An ice arch near the Gulkana Glacier
An ice arch at the terminus of the glacier

The Hike

The hike begins along the road. Continue north along Phelan Creek until you come to a junction with College Creek and bear a slight right at 1/4-mile from the summer trailhead. The suspension bridge will come into view on the left. Cross the bridge or ford the stream (can be dangerous). You might want to go one at a time to eliminate extra bouncing if the bridge is intimidating.

The rocky spires known as the Hoodoos in the Alaska Range near the Gulkana Glacier
View of the Hoodoos from the trail

The trail turns right and heads into the brush. There’s sometimes a couple of social trails here and they kind of meander in and out of each other. The idea is to head up to a small ridge just under 3800 ft in elevation. It shouldn’t be too hard to find the main trail. There are usually a few cairns once you get higher up.

Looking over the Gulkana Glacier in the Alaska Range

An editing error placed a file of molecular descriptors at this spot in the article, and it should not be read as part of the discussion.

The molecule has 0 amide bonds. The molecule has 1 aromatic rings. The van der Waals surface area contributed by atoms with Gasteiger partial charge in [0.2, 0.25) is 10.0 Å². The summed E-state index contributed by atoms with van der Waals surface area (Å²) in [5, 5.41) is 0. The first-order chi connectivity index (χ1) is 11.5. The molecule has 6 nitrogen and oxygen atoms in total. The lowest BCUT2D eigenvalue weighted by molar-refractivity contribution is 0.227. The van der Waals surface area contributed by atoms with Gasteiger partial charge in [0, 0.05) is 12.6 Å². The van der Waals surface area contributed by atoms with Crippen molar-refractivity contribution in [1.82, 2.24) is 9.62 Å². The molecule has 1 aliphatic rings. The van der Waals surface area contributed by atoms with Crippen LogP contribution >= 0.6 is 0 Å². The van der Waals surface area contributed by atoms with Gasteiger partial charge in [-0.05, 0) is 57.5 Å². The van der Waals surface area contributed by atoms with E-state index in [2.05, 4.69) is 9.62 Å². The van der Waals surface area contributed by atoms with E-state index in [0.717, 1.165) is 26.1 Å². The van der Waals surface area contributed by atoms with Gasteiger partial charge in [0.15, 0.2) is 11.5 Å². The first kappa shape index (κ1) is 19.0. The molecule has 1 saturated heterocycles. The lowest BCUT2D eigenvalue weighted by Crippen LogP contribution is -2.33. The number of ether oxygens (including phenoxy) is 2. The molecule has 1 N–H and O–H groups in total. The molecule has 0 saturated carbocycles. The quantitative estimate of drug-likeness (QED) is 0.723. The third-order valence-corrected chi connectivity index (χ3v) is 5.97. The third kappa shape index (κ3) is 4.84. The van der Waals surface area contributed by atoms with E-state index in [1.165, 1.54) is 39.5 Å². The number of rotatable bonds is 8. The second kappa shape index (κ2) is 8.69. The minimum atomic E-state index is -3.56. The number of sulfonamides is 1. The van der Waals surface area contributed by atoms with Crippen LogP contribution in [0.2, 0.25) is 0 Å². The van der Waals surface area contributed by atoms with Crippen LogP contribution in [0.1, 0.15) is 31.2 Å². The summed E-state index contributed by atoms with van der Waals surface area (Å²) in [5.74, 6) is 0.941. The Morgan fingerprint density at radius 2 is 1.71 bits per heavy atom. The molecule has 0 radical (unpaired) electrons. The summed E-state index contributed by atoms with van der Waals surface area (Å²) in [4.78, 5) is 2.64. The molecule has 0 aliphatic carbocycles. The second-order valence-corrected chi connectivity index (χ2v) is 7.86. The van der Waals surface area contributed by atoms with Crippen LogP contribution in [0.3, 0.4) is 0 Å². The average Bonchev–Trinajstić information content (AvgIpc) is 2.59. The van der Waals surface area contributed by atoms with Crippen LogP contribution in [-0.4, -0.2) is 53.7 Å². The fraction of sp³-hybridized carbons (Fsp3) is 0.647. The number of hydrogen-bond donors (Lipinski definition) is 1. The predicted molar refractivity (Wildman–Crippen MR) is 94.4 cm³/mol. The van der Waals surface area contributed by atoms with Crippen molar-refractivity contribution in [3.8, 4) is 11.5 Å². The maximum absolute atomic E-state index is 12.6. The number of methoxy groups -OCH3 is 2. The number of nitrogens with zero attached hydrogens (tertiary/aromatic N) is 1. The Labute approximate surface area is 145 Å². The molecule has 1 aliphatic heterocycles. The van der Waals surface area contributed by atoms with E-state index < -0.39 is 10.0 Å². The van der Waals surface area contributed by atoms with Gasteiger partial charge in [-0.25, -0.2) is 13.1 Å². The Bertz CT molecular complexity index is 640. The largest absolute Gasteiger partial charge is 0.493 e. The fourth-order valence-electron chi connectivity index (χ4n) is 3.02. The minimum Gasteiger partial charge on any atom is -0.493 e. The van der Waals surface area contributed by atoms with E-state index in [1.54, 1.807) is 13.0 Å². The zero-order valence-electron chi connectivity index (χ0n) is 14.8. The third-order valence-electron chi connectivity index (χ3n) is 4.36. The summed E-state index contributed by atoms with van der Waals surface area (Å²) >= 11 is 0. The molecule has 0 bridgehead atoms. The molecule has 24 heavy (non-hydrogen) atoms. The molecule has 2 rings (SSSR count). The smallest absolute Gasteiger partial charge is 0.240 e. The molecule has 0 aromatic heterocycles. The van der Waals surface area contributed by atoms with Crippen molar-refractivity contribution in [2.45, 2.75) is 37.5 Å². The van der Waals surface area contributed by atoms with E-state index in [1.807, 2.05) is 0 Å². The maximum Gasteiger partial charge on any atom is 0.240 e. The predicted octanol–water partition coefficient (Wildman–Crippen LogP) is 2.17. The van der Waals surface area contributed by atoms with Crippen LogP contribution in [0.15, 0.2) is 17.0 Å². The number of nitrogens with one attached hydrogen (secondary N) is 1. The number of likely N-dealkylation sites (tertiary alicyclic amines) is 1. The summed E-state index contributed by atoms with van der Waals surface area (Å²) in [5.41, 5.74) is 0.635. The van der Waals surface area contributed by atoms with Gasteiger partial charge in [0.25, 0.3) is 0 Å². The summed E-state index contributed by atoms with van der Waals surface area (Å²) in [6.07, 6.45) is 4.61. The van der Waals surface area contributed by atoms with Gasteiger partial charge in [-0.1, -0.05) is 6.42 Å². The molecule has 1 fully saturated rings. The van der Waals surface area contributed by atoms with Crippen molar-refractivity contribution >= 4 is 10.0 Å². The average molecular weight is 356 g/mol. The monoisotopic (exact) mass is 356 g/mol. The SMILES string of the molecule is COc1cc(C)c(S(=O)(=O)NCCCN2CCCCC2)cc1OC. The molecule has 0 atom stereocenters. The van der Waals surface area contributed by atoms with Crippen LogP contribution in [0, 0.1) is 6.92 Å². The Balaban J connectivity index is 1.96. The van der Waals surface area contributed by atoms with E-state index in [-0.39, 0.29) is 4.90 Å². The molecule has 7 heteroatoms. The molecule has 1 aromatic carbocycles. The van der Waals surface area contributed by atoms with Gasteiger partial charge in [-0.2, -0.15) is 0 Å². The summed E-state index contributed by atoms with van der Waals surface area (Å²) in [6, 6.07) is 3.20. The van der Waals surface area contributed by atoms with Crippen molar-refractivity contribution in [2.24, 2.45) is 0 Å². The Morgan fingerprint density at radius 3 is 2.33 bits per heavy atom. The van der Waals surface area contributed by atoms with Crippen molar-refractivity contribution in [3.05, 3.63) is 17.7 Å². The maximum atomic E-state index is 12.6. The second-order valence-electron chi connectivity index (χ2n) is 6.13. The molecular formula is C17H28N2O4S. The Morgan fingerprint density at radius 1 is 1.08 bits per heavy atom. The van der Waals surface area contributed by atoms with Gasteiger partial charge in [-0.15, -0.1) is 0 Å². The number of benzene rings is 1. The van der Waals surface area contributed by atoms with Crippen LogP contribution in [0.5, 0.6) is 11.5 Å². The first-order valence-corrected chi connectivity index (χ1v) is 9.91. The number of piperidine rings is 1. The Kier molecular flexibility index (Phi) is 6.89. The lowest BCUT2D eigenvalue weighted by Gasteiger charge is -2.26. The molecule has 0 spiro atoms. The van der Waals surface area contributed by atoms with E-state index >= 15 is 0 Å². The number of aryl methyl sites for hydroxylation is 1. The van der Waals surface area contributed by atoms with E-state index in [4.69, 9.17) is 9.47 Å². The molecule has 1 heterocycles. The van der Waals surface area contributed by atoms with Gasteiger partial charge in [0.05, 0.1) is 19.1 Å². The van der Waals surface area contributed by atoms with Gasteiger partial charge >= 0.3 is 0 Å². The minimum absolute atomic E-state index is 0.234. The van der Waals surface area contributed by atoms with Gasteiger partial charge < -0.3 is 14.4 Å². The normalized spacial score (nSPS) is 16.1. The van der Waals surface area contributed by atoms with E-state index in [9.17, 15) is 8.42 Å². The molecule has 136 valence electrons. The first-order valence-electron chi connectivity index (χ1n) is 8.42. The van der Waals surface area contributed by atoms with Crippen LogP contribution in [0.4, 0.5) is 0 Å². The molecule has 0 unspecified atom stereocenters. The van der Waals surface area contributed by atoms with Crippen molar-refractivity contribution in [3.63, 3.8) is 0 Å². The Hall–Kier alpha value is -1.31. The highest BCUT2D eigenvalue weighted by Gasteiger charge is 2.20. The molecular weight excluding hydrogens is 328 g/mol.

View of the glacier and Icefall Peak before descending to the creek bed

The trail eventually peters out. By now you should be mostly out of the brush. If it’s clear you should be able to see your destination, the glacier becomes visible. This could be a good turn-around point if you don’t want to venture too far. You can stay on the small ridge, slowly descending toward the creek, or drop into the creekbed. I don’t feel like one is necessarily better than the other. Go as far as you like and explore the area, it’s gorgeous. Keep an eye on your time, as you return the way you came.

Phelan Creek to Gulkana Glacier